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Las Cuartetas – Pizza in the Theater District

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We’ve already written about El Cuartito, one of the very first pizza joints we discovered in Buenos Aires. Las Cuartetas is similar in food, name and decor. But it’s larger and, especially on a weekend night as the theaters of Calle Corrientes are emptying, much more boisterous.

Animated Pizza

We took friends from Germany on the same Thursday night that Plácido Domingo put on a free concert at the nearby obelisk. The restaurant was full when we arrived and, after the concert ended, the insanity in Las Cuartetas ascended to a level I could scarcely believe. Unceasing rivers of people flowed through the doors, passing by our table, headed towards the back in search of seating. I don’t know where any of them ended up; the restaurant was already packed to capacity when the flood started. The only explanation we could imagine was that they were exiting again through a door in the back, in an elaborate game to punk us. The line of people just kept filing past, like midget clowns piling into a car, and I swear I saw a few faces twice.

The pizza was incredible. Deep-dish, cheesy, greasy; everything we’ve come to expect of Buenos Aires’ best pizzerias. But really, the food took a back-seat to the atmosphere inside Las Cuartetas. Every seat was taken, and people shared tables with total strangers. Old deaf couples munching down fugazzas next to lip-pierced alterno-kids drinking Fanta, everyone screaming to be heard. Most of the screaming was directed at the waiter. The dapper old gentleman had to deal with about 40 tables in our section, and did so with the utmost professionalism.

We had a blast at Las Cuartetas, and can definitely recommend a visit, especially when it gets crowded. If the idea of cheesy, unhealthy pizza in a raucous madhouse full of shouting Argentines sounds like a good time, you won’t be disappointed.

Las Cuartetas
Corrientes, Av. 838
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April 24, 2011 at 4:14 pm Comments (5)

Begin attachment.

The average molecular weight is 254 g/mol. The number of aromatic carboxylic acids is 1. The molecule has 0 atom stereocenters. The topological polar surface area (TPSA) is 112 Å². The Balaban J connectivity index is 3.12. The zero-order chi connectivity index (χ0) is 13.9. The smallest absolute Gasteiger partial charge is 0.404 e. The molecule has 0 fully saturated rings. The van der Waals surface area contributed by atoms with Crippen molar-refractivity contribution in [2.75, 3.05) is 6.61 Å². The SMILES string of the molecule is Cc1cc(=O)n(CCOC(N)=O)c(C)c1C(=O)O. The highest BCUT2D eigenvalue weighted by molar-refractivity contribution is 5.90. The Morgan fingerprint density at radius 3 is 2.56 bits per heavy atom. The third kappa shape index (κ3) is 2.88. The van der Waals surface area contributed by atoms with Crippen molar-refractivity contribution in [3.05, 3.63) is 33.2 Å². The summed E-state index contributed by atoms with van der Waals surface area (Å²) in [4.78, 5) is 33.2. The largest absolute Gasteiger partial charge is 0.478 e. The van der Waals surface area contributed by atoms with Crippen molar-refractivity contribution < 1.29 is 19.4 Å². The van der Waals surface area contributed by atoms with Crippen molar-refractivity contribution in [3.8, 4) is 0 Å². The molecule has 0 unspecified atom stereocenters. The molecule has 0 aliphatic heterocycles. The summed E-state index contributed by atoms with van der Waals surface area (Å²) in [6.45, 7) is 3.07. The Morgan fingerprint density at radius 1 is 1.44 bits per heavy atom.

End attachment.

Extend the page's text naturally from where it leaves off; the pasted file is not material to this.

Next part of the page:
A Sneaky Exploration of the Teatro San Martín

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On Avenida Corrientes, one of Argentina’s most important theaters hides behind an inauspicious 1960s glass facade. If you weren’t looking for it, you’d probably walk past by the Teatro San Martín without giving it a second glance.

Vida Sueño

But an enormous artistic complex lurks inside. The Teatro San Martín comprises three stages, a cultural center with art exhibits and workshops, a small cinema and a gorgeous salon. A huge variety of performances takes place every week, from theater and dance, to concerts, movies and children’s activities. When we visited, the hallways were being used for a photo exhibit called “24 Hours in Buenos Aires”. The lobby contains both a bookstore and a café. In short, there’s art everywhere.

After finishing up with the photo exhibit, we continued up a flight of stairs to a large salon outfitted with retro furniture. There weren’t any signs saying we couldn’t go up there, but we felt like intruders, since the room was devoid of any other life. No visitors, no guards, no signs of any sort. We lounged on the plush couches for a bit, just because they were there, then took our intrusion game up a notch. The closed door down the hallway wasn’t locked, and after opening it, we found ourselves alone in the gorgeous Sala Martín Coronado, the largest of the Teatro’s three stages.

Last night, we returned to the Sala under more appropriate circumstances: to watch La Vida Es Sueño, by Pedro Calderon De La Barca, one of the most important works of Spanish-language theater. It was an incredible show, and our attention was held rapt throughout, despite understanding approximately 6% of the verse. Murder, attempted rape, deception, naked old kings and a lot of shouting in rhyme. At just $50 (US$12), it was a great bargain for an entertaining night.

Teatro San Martín
Corrientes 1530
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March 12, 2011 at 11:55 pm Comment (1)
Las Cuartetas - Pizza in the Theater District
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